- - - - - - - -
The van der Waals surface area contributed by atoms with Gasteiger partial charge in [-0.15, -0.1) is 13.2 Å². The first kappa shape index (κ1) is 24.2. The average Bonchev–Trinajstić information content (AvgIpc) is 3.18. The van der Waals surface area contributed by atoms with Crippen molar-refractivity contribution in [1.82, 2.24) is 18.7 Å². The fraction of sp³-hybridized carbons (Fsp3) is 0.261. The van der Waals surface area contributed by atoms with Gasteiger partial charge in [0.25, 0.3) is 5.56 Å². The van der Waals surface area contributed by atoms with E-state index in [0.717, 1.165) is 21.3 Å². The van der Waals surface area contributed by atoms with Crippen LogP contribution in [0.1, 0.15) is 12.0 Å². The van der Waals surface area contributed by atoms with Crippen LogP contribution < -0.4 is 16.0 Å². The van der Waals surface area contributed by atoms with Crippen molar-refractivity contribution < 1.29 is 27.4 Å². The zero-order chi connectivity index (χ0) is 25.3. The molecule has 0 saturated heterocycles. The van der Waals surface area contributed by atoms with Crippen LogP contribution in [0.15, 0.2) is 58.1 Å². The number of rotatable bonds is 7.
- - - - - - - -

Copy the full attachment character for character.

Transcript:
The van der Waals surface area contributed by atoms with Gasteiger partial charge in [-0.15, -0.1) is 13.2 Å². The first kappa shape index (κ1) is 24.2. The average Bonchev–Trinajstić information content (AvgIpc) is 3.18. The van der Waals surface area contributed by atoms with Crippen molar-refractivity contribution in [1.82, 2.24) is 18.7 Å². The fraction of sp³-hybridized carbons (Fsp3) is 0.261. The van der Waals surface area contributed by atoms with Gasteiger partial charge in [0.25, 0.3) is 5.56 Å². The van der Waals surface area contributed by atoms with E-state index in [0.717, 1.165) is 21.3 Å². The van der Waals surface area contributed by atoms with Crippen LogP contribution in [0.1, 0.15) is 12.0 Å². The van der Waals surface area contributed by atoms with Crippen LogP contribution < -0.4 is 16.0 Å². The van der Waals surface area contributed by atoms with Crippen molar-refractivity contribution < 1.29 is 27.4 Å². The zero-order chi connectivity index (χ0) is 25.3. The molecule has 0 saturated heterocycles. The van der Waals surface area contributed by atoms with Crippen LogP contribution in [0.15, 0.2) is 58.1 Å². The number of rotatable bonds is 7.